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Individualizing the care of older heart failure patients

Heckman, George, A.a; McKelvie, Robert, S.b; Rockwood, Kennethc

Current Opinion in Cardiology: March 2018 - Volume 33 - Issue 2 - p 208–216
doi: 10.1097/HCO.0000000000000489
HEART FAILURE: Edited by Haissam Haddad

Purpose of review The heart failure epidemic is driven mainly by population aging and the improving survival of patients with cardiovascular risk factors. Aging heart failure patients are affected by multiple concurrent comorbidities and geriatric syndromes, the most important of which are frailty and cognitive impairment. The purpose of this review is to provide clinicians with practical advice on how to individualize the care of older heart failure patients.

Recent findings Frailty and cognitive impairment are common in older heart failure patients. Frailty is increasingly recognized as a key risk factor for functional decline, health service utilization and mortality in aging heart failure patients. Similarly, cognitive impairment impairs patients’ ability for self-care and leads to adverse outcomes. Simple and efficient instruments exist to screen for these conditions. Heart failure patients who are frail or cognitively impaired are best looked after in a disease management setting that is deployed in a more integrated healthcare system with access to specialized geriatric consultants. Optimal care planning requires knowledge of these conditions as well as patient and caregiver engagement.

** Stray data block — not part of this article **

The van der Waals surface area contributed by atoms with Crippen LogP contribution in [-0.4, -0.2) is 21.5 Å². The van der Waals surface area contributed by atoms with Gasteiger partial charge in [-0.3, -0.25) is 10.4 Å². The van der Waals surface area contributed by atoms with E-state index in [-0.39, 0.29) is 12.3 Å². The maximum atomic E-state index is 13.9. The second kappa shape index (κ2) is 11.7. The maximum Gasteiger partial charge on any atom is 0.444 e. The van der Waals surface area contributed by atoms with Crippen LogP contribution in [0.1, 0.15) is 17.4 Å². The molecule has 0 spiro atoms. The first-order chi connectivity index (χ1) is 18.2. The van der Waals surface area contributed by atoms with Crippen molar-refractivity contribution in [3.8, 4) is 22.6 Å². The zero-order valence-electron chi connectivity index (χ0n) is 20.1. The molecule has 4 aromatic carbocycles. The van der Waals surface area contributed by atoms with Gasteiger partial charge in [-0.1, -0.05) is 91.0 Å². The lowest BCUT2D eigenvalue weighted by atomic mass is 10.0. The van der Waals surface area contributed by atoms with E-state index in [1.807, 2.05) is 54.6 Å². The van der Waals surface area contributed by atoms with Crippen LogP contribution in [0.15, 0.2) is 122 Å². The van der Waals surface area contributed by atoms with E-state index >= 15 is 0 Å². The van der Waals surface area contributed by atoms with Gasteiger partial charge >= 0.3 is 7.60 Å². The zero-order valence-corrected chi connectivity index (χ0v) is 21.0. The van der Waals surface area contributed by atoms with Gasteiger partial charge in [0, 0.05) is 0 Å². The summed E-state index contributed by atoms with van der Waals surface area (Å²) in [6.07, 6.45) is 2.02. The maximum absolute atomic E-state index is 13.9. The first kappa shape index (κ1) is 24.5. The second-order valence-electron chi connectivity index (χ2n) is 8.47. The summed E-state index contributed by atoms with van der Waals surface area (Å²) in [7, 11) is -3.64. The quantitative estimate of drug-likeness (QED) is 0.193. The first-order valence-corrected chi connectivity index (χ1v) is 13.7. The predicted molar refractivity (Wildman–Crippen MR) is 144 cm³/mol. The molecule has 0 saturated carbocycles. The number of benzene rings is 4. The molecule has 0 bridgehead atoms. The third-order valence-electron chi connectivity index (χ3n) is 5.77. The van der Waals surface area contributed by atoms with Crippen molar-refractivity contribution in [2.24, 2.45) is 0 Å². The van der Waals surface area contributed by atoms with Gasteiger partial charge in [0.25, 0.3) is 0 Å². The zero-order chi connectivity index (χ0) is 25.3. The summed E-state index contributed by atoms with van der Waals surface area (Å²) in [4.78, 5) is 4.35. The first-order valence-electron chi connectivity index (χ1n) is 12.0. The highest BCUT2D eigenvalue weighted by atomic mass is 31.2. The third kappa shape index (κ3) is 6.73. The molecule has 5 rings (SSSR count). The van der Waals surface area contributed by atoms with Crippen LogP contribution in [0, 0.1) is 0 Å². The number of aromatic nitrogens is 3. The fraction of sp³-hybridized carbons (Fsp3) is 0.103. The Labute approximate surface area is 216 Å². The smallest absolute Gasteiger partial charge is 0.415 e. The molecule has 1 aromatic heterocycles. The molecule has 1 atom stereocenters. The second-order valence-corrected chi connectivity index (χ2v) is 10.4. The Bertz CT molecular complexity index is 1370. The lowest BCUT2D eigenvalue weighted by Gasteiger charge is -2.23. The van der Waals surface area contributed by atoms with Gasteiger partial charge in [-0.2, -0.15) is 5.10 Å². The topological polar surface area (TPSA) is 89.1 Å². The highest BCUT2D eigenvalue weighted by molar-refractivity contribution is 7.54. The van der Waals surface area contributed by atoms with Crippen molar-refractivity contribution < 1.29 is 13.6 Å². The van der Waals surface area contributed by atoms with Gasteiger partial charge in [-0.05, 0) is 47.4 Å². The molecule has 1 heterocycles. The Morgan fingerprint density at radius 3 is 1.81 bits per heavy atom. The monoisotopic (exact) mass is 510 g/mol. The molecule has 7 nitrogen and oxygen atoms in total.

Summary Frailty and cognitive impairment are central features of the heart failure syndrome in aging patients and should be routinely considered in assessment and care planning.

aResearch Institute for Aging, School of Public Health and Health Systems, University of Waterloo

bSchulich School of Medicine and Dentistry, Western University in London, Ontario

cDivision of Geriatric Medicine, Dalhousie University, Halifax, Nova Scotia, Canada

Correspondence to George A. Heckman, MD, MSc, FRCPC, Schlegel Research Chair in Geriatric Medicine, Research Institute for Aging, Associate Professor, School of Public Health and Health Systems, University of Waterloo, LHN 3706, 200 University Avenue West, Waterloo, ON N2L 3G1, Canada. Tel: +1 519 888 4567 31028; e-mail:

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